Classics and bestsellers are rarely left to ..er.. rest on their popularity. The moment they become popular, an entire line of copycat books (which also hope to become a classic one day, or at least the next bestseller) are published. Then come the attempts to make a film or a TV serial (or both) based on the classic/bestseller. Parodies of the classics are not too far behind in getting published or filmed. Then you have the critiques and the re-interpretations of these popular books. And with the social media boom, it is not surprising that some of these books are being tailored or re-written to fit that criteria (for example, click here to read a Facebook version of the Mahabharata, and here to read a Facebook version of the Ramayana).
With the Twitter boom, can its influence on literature be far behind? Not at all, and this is where two teenagers, Alexander Aciman and Emmet Rensin, rewrote over 80 classics and some recent bestsellers as a series of tweets. And thus was Twitterature: The World’s Greatest Books Retold Through Twitter born.
Twitterature (Penguin Books, 2009, pp. xiv + 146) is an attempt at “facing and understanding … the greatest art of all arts: Literature” through Twitter. The authors, both 19-year-old students at the University of Chicago at the time of publication of the book, wrote it with the intention of mastering “the literature of the civilized world, while relieving [the reader of] the burdensome task of reading it” in its original form. In other words, Twitterature is a retelling of literature in the form of tweet stories in Twitter language.
Aciman and Rensin have taken a wide range of classics for their Twitterature endeavour. Greek classics (Oedipus, The Iliad, Lysistrata, The Aeneid), Russian literature (Anna Karenina, Notes from the Underground, Crime and Punishment), French Literature (The Three Musketeers), Shakespeare (King Lear, Hamlet, Macbeth, Romeo and Juliet, The Tempest), English Literature (The Old Man and the Sea, Emma, Great Expectations, Pride and Prejudice, Jane Eyre, Sherlock Holmes), and many more can be found as tweet stories in this book.
Each classic featured in Twitterature has been rewritten in a series of tweets with the author of each book getting an appropriate and extremely creative twitter handle. For example, Crime and Punishment’s Fyodor Dostoevsky is @RobPeterPayPaul, while Moby Dick’s Herman Melville is @greatwhitetale, and Gustave Flaubert’s Madame Bovary is @TheRealDesparateHousewife. Some books have more than one twitter handle as in the case of Shakespeare’s Romeo and Juliet: @JulieBaby and @DefNotaHomeo.
The tweet stories in Twitterature are a mixed bag. Some tweets work…
Usually a man wills his home to his wife or kids. But sometimes he wills it to a distant relative, so when he dies you’re out on your ass. (@FirstThoughtBestThought, Pride and Prejudice)
My royal father gone and nobody seems to care. (@OedipusGothplex, Hamlet)
@Montague @Capulet Can’t we all just get along? (@DefNotaHomeo, Romeo and Juliet)
Robert Downey Jr Playing me in a film? Totally cool. Perfect. (@KeepDiggingWatson, Sherlock Holmes)
I wish my parents had died impressively. Like Harry Potter; that kid has got one hell of an orphan story. (@ToEyreIsHuman, Jane Eyre)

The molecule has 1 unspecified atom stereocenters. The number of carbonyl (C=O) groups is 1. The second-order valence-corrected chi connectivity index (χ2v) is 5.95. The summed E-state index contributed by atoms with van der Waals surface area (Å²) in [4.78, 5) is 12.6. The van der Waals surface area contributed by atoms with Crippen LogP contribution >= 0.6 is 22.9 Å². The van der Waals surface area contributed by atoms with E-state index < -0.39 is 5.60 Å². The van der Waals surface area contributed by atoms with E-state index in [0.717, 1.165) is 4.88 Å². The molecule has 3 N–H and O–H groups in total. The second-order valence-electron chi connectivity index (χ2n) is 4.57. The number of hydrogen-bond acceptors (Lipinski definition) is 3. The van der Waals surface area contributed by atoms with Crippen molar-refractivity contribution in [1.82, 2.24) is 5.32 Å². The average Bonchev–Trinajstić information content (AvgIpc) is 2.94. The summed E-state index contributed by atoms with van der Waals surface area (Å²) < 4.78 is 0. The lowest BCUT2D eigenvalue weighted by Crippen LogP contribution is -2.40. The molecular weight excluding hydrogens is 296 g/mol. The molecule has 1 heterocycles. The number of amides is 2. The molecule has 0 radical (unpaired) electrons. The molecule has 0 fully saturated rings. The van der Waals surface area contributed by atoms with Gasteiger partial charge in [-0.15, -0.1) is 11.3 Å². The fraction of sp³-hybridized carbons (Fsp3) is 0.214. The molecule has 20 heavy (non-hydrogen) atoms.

… and some tweets don’t:
A former student of mine called. He wants me to do a house call. (@BleedingGums, Dracula)
The walk was a bad idea. I met a prisoner who demanded bread and a file. He looks like a pederast. And a murderer. Amber Alert? (@piMp, Great Expectations)
Each story in Twitterature is told in about 20 or so tweets. The language is contemporary, informal, wicked, irreverent, politically incorrect, sexist, and has just about everything that will appeal to a young reader. It is also full of acronyms generally used in Twitter, for which the authors have very thoughtfully provided a glossary to serve as
a guide to this book’s obscure and esoteric terminologies and idioms for the benefit of luddites and old-timers that they may understand and enjoy the humor and wordplay herein contained. (pg. 134)
The authors claim that by presenting the classics as tweet stories, one is relieved of the burden of actually reading them in the original. Now, I haven’t read all the books in this collection, and particularly none from the Greek Literature collection. But because I know the gist of those stories, I could follow the tweet stories. But for those books which I have not read like Joseph Conrad’s Heart of Darkness or Mrs. Dalloway by Virginia Woolf, the tweet stories did not convey anything. But the tweet stories of the ones that I have read were highly enjoyable, especially Jane Eyre, Pride and Prejudice, Hamlet, The Tempest, and The Picture of Dorian Gray.
Though Twitterature is a mixed bag as a book, I must confess that I thoroughly enjoyed it. I would have loved to see some more classics and some of my favourite books (for example, A Tree Grows in Brooklyn, How Green was My Valley) in this collection. It is a great book to get a conversation going as also a book that could be used as an inspiration for party games !The title of the book could not be more apt as it IS a heady cocktail of literature and twitter to become Twitterature.
P.S.: If you wish to read the full tweet stories of Hamlet, The Da Vinci Code, and Harry Potter (1-7), click here 🙂